Educational Awards for 1999
The James Randi Educational Foundation is dedicated to education that enhances critical thinking and the understanding of science. At the close of the 1998-99 academic year, the James Randi Educational Foundation made several awards to students and educators for their outstanding work to promote a culture of rational and critical thinking.
We are pleased to make the following awards:
Richard Friedman, science teacher, South Plantation High School, Plantation, Florida.
$1000 for on-going efforts to teach critical thinking/creative problem solving skills at the high school level. "The ability to think critically is what separates the scholar from the mediocre mind," says Mr. Friedman, "I want to produce a generation of thinkers, questioners, skeptics and inner-directed problem solvers."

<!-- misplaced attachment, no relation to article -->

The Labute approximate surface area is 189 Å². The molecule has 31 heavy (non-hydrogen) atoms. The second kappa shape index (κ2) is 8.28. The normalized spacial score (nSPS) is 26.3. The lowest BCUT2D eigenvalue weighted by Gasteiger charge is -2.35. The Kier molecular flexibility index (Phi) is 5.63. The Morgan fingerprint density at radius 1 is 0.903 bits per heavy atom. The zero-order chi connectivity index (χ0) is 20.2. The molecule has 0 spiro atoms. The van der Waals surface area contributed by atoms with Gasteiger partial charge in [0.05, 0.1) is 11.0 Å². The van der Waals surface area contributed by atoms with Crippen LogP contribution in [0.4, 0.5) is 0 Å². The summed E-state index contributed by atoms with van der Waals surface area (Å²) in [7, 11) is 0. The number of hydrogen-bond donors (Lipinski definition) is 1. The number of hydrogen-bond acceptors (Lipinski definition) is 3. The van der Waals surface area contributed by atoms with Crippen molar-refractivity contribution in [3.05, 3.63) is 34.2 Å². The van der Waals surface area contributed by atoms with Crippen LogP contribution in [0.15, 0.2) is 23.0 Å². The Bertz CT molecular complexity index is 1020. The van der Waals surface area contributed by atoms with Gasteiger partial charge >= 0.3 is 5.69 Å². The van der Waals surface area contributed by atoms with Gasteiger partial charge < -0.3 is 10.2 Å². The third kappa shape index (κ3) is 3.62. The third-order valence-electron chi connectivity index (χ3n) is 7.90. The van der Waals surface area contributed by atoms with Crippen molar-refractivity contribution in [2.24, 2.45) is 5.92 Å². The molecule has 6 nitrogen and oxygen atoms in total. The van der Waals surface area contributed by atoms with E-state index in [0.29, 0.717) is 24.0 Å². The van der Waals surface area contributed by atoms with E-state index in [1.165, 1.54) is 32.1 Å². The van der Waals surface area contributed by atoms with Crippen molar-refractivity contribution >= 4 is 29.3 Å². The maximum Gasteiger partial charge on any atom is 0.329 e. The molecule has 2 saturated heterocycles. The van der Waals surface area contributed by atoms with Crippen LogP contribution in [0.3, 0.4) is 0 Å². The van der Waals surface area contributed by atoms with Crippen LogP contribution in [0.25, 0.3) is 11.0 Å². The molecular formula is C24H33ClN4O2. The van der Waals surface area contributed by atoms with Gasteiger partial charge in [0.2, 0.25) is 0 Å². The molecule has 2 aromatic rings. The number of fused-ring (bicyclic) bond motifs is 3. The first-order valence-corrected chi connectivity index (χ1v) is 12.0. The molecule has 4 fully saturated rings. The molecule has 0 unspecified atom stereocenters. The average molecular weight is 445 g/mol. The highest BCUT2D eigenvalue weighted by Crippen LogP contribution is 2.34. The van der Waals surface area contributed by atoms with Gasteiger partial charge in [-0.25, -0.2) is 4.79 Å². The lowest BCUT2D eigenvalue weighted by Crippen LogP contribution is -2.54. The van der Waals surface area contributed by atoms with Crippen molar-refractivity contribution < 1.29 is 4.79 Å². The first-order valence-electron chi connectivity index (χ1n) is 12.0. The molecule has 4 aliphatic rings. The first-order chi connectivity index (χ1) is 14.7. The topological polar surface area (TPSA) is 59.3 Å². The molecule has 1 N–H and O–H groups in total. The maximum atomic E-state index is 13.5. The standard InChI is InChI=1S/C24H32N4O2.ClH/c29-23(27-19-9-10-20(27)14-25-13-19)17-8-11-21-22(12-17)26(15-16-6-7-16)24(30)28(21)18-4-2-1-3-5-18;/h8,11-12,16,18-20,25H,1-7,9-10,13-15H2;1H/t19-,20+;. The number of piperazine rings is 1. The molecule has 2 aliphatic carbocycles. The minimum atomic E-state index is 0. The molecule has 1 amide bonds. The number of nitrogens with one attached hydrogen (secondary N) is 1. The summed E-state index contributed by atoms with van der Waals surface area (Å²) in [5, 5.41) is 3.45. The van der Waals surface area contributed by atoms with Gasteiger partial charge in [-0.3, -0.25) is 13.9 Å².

Dr. Michael Epstein, Department of Science, Mount Saint Mary's College, Emmitsburg, Maryland.
$1000 for the creative use of the examination of "bad science"--from misguided science to pseudoscience to outright scientific fraud--as a means of understanding the scope and practice of "good science" in introductory college chemistry. Dr. Epstein's work led to the publication of the paper "Using Bad Science To Teach Good Chemistry" in the Journal of Chemical Education (Vol. 75, No. 11, November 1998).
Maggie Czarnogorski, Leslie Lousteau, Irena Politzer, Emma Salustro, students at Georgetown University, Washington, D.C.
$1000 (shared) for a collaborative project in Biology 362, "Shaping National Science Policy," taught by Professor Francis Slakey. The class project, entitled "Dietary Supplements: The Seven Billion Dollar Scam," outlined the legislative and consumer issues associated with the dietary supplement industry, including the notorious "Vitamin O" incident in which two companies were selling salt water for $10 an ounce. The project was more than a passive term paper; the students developed and carried out a plan to actively communicate their views to Congress and the public.